Appropriate supervision can lighten regulatory burden, Fed chief says

If the Federal Reserve continues its emphasis on regulatory reform, community bankers may not find much in the exam process to complain about. They already largely welcome the exams and regulators themselves, finding fault with only the redundant and cumbersome natures of some of the compliance requirements, according to a national survey of 611 community bankers conducted by regulators from the Fed and state regulatory agencies.

The survey was released at the fifth annual 21st Century Research and Policy Conference hosted by the Federal Reserve Bank of St. Louis and the Conference of State Bank Supervisors, conducted Oct. 4-5 at the St. Louis Fed.

Fed Chair Janet Yellen delivered brief opening remarks with a focus on continued regulatory changes.

“The Fed has been working hard to ensure that its regulation and supervision of banks is tailored appropriately to the size, complexity and role different institutions play in the financial system,” she said. “For community banks, which by and large avoid the risky business practices that contributed to the financial crisis, we focused on making sure that much needed improvements to regulation and supervision since the crisis are appropriate and not unduly burdensome.”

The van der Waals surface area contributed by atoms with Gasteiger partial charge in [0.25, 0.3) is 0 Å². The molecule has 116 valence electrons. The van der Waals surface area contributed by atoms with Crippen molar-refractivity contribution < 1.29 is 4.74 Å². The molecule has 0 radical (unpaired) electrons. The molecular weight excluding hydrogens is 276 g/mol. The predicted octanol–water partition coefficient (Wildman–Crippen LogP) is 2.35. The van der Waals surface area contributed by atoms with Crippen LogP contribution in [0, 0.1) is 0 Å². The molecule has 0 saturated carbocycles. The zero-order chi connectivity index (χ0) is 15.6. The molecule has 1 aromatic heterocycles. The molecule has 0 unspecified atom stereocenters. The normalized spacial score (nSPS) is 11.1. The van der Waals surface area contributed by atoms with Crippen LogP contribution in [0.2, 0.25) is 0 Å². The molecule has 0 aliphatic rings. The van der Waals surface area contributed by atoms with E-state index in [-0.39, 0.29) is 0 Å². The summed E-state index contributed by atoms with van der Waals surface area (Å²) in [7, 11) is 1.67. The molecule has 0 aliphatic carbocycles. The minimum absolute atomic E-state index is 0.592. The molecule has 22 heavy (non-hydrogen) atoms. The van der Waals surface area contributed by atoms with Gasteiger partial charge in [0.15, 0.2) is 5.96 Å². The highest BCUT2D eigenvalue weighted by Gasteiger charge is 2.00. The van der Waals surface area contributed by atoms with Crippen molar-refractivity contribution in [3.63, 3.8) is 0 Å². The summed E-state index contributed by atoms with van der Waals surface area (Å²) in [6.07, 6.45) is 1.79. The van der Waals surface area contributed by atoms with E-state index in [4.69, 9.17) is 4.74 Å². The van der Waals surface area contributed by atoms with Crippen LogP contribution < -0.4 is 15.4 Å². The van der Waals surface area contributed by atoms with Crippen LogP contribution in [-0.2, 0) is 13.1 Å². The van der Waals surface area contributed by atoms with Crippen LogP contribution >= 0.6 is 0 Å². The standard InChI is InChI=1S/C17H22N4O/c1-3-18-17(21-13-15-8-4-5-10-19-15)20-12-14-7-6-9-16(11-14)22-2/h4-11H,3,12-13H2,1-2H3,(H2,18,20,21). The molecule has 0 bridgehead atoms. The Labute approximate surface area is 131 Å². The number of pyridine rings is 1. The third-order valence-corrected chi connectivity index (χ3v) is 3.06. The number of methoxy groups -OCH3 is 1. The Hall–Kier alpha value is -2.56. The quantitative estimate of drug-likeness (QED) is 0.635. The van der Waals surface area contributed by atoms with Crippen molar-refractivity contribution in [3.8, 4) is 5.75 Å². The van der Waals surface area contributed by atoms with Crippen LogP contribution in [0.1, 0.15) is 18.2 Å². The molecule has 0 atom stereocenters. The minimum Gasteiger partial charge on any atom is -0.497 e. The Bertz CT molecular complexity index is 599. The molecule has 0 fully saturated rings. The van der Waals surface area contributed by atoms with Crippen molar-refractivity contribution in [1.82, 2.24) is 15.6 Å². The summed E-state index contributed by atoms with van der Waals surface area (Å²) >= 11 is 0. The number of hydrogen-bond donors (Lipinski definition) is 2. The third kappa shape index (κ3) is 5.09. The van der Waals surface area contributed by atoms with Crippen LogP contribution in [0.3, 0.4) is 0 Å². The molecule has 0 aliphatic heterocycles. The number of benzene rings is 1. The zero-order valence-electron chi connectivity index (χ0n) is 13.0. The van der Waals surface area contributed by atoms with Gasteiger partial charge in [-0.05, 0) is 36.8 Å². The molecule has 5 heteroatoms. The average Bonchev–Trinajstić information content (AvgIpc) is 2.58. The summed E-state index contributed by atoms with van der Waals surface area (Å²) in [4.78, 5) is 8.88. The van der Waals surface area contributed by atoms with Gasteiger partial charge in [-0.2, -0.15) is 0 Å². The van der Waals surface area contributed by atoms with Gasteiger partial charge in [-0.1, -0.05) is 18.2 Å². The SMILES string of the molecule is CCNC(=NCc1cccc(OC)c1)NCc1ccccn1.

To date, that burden has played a notable role in community banks’ consolidation. Largely due to a desire to reach an economy of scale, 11.3 percent of respondents said they had received and seriously considered an acquisition offer in the last year, up from 9.75 percent in 2015’s survey. As the mergers and acquisitions market continues to be active, the surviving banks feel they are poised for more success as a direct result of attrition.

“There are fewer and fewer competitors and even fewer still that are locally based,” one respondent said. “We feel that this bodes well for those that remain.”

Another banker pinpointed the cause of the exact regulatory requirements Yellen is aiming to reduce.

“As other community banks throw in the towel and sell or merge due to regulatory burden, our bank may be able to capitalize on being one of the last remaining local institutions,” the banker said.

The regulatory complaints mentioned tie almost entirely to the time, money and effort spent on meeting the requirements, not on the actual enforcement or review of them. Compliance costs increased from $5.0 billion to $5.4 billion in 2016, but some bankers actually want more interaction with their regulators. Bankers in Kansas, Nebraska and Wisconsin specifically mentioned a preference to keep much of each examination on site.

Moving those reviews off-site would diminish interaction between bankers and examiners, a dynamic bringing value in both understanding what the regulator is looking for and what the banker is trying to accomplish. (It should be noted once again, regulators conducted the survey, perhaps slightly influencing respondents’ answers.)